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Swapping inheritance tax with mansion tax in proposal

Date: (20 September 2012)    |    

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If everything goes according to the plans of Liberal Democrats then the inheritance tax on property would be scrapped in exchange for a new mansion tax on large houses
The proposals would exempt people from inheritance tax on properties where owners agreed to pay more council tax.
They are to discuss such a proposal at the Lib Dem party’s conference later this month following Nick Clegg’s call last week for new taxes on wealth.
The exemption of inheritance tax might make the long standing Lib Dem plan for a mansion tax on large houses more acceptable to Conservatives who have been against any such tax.
The Lib Dems have a longstanding commitment to increase tax on wealth and inheritance tax, which raises more than £3.2 billion a year for the Treasury which is the biggest wealth tax in the current tax system.
But some Lib Dems believe IHT was unfair and inefficient and should be scrapped or significantly overhauled.
A Lib Dem policy paper on tax circulated among MPs and activists says that IHT was a way of double taxation as it taxed funds on which income tax has already been paid.
IHT was also widely avoided through legal means such as pre-death gifts, the paper says, proposing a major overhaul of the rules.
Setting out options for change, the paper suggests that the replacement of IHT with location value taxes, thus resolving the double taxation issue.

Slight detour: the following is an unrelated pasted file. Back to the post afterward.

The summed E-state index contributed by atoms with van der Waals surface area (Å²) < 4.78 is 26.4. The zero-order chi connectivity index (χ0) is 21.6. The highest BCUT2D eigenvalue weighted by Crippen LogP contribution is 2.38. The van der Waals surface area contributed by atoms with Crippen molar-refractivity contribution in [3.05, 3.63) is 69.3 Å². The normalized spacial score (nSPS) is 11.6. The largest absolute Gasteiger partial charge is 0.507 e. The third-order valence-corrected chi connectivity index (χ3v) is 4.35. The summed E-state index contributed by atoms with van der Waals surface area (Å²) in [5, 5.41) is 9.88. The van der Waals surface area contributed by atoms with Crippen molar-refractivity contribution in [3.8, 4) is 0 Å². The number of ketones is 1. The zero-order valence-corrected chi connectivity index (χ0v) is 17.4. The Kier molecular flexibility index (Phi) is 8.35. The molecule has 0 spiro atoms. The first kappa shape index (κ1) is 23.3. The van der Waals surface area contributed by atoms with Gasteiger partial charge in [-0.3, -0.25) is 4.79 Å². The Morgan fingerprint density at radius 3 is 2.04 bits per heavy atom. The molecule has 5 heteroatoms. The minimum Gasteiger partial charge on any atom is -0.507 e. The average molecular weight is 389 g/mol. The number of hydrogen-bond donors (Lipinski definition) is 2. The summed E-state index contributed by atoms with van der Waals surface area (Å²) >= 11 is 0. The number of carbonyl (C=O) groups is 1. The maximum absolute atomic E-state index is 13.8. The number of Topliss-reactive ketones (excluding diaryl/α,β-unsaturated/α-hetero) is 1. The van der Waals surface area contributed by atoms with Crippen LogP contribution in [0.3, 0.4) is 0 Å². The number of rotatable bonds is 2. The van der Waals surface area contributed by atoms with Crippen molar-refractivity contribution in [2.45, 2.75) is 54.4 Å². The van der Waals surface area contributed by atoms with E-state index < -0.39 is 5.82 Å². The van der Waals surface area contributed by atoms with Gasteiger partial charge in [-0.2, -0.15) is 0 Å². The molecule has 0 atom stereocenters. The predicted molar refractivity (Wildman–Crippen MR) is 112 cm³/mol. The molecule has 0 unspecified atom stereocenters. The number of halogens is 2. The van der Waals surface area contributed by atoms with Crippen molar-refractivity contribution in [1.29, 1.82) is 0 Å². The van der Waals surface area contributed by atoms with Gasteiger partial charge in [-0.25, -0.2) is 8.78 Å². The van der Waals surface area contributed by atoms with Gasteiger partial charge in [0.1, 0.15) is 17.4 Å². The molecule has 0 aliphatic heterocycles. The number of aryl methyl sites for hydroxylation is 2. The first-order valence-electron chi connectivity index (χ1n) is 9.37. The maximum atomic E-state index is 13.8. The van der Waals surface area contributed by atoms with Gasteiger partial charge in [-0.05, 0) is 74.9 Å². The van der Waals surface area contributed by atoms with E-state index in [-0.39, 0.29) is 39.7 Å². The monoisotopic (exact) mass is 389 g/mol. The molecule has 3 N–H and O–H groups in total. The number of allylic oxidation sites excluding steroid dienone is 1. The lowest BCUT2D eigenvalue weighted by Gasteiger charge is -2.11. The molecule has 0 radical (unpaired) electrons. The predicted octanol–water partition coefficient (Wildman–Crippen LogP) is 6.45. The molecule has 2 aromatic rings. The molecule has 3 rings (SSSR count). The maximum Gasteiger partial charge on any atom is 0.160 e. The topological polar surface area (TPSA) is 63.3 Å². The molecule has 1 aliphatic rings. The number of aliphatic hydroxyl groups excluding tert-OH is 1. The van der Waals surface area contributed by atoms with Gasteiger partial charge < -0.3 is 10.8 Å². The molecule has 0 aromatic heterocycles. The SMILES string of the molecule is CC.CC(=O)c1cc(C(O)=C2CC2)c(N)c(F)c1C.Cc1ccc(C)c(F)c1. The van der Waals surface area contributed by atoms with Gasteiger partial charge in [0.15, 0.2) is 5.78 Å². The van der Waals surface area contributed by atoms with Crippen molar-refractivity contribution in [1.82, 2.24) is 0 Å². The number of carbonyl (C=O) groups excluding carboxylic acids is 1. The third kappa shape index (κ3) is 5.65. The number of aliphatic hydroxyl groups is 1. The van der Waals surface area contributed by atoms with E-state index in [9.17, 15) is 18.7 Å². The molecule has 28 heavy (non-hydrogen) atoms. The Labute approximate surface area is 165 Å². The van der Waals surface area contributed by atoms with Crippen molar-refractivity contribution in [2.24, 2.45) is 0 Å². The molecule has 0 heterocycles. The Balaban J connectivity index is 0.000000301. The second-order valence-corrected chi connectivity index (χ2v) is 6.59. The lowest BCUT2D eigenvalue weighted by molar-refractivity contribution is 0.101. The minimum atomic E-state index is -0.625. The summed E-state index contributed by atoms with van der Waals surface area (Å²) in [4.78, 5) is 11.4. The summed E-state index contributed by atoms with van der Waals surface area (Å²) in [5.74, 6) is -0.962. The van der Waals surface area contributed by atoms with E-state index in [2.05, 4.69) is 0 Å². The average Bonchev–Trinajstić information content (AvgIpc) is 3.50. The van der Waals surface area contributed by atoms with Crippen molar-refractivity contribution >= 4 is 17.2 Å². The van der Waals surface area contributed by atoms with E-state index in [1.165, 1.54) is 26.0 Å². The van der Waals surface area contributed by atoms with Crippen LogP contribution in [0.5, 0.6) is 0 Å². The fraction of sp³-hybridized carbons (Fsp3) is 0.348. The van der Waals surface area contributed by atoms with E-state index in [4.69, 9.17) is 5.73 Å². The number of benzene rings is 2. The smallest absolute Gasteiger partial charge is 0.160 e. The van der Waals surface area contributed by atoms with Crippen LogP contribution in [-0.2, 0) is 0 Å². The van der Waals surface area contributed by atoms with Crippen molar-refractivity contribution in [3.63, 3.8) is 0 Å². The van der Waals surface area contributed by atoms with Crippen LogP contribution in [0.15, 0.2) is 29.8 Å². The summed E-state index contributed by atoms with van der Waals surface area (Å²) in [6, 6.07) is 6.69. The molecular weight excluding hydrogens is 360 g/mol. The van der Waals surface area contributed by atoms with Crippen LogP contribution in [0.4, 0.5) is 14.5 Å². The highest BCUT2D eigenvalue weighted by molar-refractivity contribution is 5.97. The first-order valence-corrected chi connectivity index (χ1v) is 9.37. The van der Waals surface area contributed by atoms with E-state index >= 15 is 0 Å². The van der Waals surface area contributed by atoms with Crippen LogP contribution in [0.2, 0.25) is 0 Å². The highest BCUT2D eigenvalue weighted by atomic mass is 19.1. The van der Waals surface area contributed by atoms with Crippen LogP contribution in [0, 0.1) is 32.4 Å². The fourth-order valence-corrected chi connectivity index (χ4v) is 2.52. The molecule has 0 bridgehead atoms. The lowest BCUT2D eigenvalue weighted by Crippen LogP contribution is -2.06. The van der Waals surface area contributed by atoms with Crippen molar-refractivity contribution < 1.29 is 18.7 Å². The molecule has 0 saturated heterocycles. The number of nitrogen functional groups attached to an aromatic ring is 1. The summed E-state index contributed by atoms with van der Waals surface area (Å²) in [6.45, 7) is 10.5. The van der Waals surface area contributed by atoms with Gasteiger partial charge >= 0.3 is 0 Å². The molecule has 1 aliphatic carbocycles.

For example a ‘Mansion Tax’ that would be less avoidable - collected via extra council tax bands.”
The paper says the party has to consider asking questions whether it should offer people the ability to opt-out of inheritance tax at death by paying higher rates of other taxes before death (such as higher council tax on their house)?
The paper also suggests that IHT could be significantly changed. Instead of recipient paying death duties on the value of assets inherited, a new tax would be levied on any income arising from those assets such as rent from property or dividends from shares.
Proposals to lift the IHT threshold to £1 million were vital to the Conservatives’ political fortunes in opposition, helping persuade Gordon Brown not to call an early general election in 2007.
However, since entering government, senior Tories have done little towards implementing those promises and the threshold remains at £325,000 for each member of a married couple.